Narev calls for creatives and not just coders

CBA chief executive Ian Narev has called for a national focus on skills, collaboration and equality to spark a critical Australian education boom.

The Commonwealth Bank of Australia CEO, a father of two, told the Wired for Wonder event in Sydney yesterday that it was now “absolutely critical” for all Australians to return focus, support and energy into building an Australian education boom.

Narev said that CBA holds the fundamental view that “we can only continue to be successful if the community around us is successful for the long term.” 

“And that can only happen if we have a strong education system,” he said. “One that’s helping all our children successfully adjust to the new world that we all enjoy talking about, this picture that we all enjoy painting.”

The strength of the education system that underpins Australian communities is going to be a critical to both individual and collectived succes, he added.

“It’s absolutely critical all of us, in whatever capacity we are functioning in our day to day lives, to really be focused on education.” 

 

Skills, equality, collaboration


Narev urged Australians - through skills, equality and collaboration - to drive education into a shared future. However, he also warned against being entranced by the siren song of technology at the expense of human-centered strengths, like creativity and imagination as true drivers of innovation.

“In fact I worry, if anything, that too much has focused on the need to develop more people who can code. They are a critical resource but let’s not kid ourselves, we are still human beings and we’re still broader than just the skills that we need to code," he said.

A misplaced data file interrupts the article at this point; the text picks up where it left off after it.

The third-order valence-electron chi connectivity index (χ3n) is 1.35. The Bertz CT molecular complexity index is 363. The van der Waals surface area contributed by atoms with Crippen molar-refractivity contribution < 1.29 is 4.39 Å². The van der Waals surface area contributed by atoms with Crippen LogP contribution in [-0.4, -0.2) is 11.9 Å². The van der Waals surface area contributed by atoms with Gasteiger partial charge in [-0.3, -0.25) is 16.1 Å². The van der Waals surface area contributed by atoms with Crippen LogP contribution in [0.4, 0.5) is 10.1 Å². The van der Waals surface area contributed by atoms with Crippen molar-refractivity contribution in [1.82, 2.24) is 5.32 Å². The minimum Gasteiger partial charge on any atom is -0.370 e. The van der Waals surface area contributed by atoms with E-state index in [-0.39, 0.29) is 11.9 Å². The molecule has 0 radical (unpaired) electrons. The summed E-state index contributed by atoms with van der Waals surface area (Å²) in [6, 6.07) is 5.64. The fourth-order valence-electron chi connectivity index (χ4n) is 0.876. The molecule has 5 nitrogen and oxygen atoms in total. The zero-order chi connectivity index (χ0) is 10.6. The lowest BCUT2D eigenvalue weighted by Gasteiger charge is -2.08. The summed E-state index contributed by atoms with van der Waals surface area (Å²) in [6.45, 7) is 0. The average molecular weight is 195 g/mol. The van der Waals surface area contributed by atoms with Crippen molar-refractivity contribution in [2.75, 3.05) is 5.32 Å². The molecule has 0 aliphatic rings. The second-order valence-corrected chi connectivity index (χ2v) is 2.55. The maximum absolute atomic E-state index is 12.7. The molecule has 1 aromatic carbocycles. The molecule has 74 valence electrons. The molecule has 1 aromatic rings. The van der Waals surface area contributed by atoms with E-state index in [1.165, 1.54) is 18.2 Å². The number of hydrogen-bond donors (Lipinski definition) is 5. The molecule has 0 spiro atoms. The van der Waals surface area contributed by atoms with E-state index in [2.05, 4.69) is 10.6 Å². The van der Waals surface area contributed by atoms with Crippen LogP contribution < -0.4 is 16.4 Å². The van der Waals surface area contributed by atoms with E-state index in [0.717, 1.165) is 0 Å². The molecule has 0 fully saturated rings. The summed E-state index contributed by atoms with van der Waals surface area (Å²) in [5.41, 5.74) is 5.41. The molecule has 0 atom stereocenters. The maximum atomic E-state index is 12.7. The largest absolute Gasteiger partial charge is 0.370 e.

“Because actually, as an employer and as a member of the community, the skill we most need to foster is creativity.” 

“My eight-year-old daughter had two wonderful experiences in the last school holidays. One was going to code camp where she came home with an ‘app’. And the other was here (The National Institute of Dramatic Art) where she came home wanting to be Cate Blanchett." 

Narev said both of those “fortunate” experiences are “critical skills” that Australia needs to harness and build into the skill sets of the next generation. He described himself as “absolutely an advocate” of the expansion of S.T.E.M to S.T.E.A.M. 

"The A is for Arts,” Narev told AB+F at the event. “And I’m absolutely an advocate of the proposition that we’re going to need more creativity to underpin innovation in our companies and our communities. We need to make sure we are developing not only outstanding coders but outstanding creative minds as well.”

 

Fruits of collaborative progress


According to Narev, unlocking the “natural curiosity of our children, their natural desire to ask questions, their natural desire to look at things in different ways” and fostering that to drive innovation is going to enrich Australian communities.

He said that while technology was an extraordinary catalyst for knowledge - a “wonderful enabler” - it was also a potential obstacle to universal equality.

“The major risk is that technology might also be a driver of further inequality in education outcomes between those with the resources and those without as many resources," Narev explained. “And whether you’re an executive, a member of the community or just a human being that should worry you deeply.”

Narev said the evolving cross-sector, collaborative landscape in Australia today can not only break down previously siloed knowledge, skills and innovation, but also encourage a shared responsibility. And a share in the fruits of collaborative progress. 

“We’re very clear at Commonwealth Bank that we’re not experts in education in any way shape or form. We want to leave delivery of great education to people who are experts," he said. “But we all have the ability to support them ... we all have this responsibility.

“In the world of today, the technology that we’re here to celebrate is all enabling better, more effective, efficient collaboration between schools and all the parts of the community.

“Now if we get skills right, if we get equality right and if we get collaboration right then were in a pretty rosy spot.”